Award Ceremony 2011
The Fukuoka Prize 2011 Award ceremony
- September 15, 2011 (18:20-20:00)
- Fukuoka International Congress Center
- Fumi Dan
Their Imperial Highnesses Prince and Princess Akishino attended the award ceremony, joining an audience of about 1,000 residents and representatives from different countries and cultural fields in celebrating the Prize.
In the first part of the event, the laureates were led to the stage by students from the Asian Cultural Studies Department of Chikushi Jogakuen University dressed in beautiful kimonos. After Fukuoka City Mayor Takashima Soichiro congratulated the laureates on behalf of the organizers, His Imperial Highness Prince Akishino spoke on the laureates and the prizes. His address was followed by the report on the selection process by Prof. Arikawa Setsuo, Chair of the Prize Jury and President of Kyushu University. Citations decorated with Hakata-ori weaving and medals designed after the official cotton rosemallow flower of the city were presented to the laureates by Mayor Takashima and Mr. Kamata Michisada, Chair of the Yokatopia Foundation.
The laureates gave their acceptance speeches, expressing their joy at the honor received and their thanks to the people of the city. Ms. Otsubo Kanako offered a congratulatory message on behalf of the residents of Fukuoka City, after which students from the Fukuoka International School presented the laureates with bouquets to thunderous applause.
In the second part of the event, actress Dan Fumi served as MC in a lively discussion with the laureates. The closing event was a performance of Khmer traditional music by four Cambodian musicians, congratulating the laureates.
Address by Prince Akishino
I should like to offer my sincere congratulations to the three laureates of the Fukuoka Prize at today’s award ceremony.
As globalization continues to advance rapidly within our international society, uniform ways of thinking and lifestyle have being spread in each society. Meanwhile, many countries and regions have been endeavored to preserve and develop their distinctive cultures and traditions. Asia is filled with unique histories and languages formed throughout history by our diverse cultural climates and natural environment, and we have deep and rich traditions and cultures. When I travel through Asia myself, I am always moved by its depth and richness, and I feel strongly how important it is to preserve and hand on these traditions.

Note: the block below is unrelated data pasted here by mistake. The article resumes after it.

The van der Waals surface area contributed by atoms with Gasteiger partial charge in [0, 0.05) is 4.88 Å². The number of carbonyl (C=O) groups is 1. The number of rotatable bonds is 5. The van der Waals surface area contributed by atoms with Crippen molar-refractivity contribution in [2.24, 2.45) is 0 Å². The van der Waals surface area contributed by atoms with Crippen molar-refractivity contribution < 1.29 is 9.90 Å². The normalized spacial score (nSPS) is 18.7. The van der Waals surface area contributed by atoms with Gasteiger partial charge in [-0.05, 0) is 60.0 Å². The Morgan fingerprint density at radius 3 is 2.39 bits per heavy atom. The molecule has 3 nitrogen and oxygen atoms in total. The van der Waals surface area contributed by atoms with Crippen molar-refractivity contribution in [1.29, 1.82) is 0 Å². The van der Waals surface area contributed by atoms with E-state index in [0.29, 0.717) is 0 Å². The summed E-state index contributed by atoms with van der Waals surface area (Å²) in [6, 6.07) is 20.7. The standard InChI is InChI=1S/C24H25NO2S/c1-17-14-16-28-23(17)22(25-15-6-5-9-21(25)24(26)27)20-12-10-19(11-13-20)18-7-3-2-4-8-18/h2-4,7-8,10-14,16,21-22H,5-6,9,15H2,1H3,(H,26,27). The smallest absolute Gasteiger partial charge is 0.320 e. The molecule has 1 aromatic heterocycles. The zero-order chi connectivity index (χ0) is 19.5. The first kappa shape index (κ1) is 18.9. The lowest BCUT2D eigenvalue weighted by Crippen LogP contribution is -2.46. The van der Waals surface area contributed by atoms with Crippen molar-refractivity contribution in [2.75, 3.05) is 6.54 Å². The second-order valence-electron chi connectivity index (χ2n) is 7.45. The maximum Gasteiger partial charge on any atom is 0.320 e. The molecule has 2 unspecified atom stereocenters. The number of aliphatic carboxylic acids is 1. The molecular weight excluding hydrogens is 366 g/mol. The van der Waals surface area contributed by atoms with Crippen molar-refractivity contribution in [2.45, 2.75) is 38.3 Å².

Acceptance Speech by ANG Choulean (Grand Prize)
Your Imperial Highnesses Prince and Princess Akishino, Ladies and Gentleman, I knew that I would come to this event with a huge emotion. How could I avoid this? I feel such an honor being awarded the Fukuoka Prize. I am sure that my two co-winners experience the same emotional feeling.
This prize, as I understand, is a recognition of the significance of my works and activities in the past and in the present. When I was younger than today I rarely raised a question such as "what is the meaning of what I'm doing?". It is just a normal thing: when you are young, you rarely happen to question yourself about such a philosophical issue. You just do what you have to do. But when I learned that I was awarded the prize, I tried to work out the possible reasons leading the jury to take that decision and, looking back to understand that, it looks as if in my various activities, I've more or less followed a sort of guiding principle I was not aware of. This guiding principle could be summed up as "sharing knowledge and love with others". With humility, I would like to express again my thanks to the Fukuoka Prize Committee.
Acceptance Speech by CHO Dong-il (Academic Prize)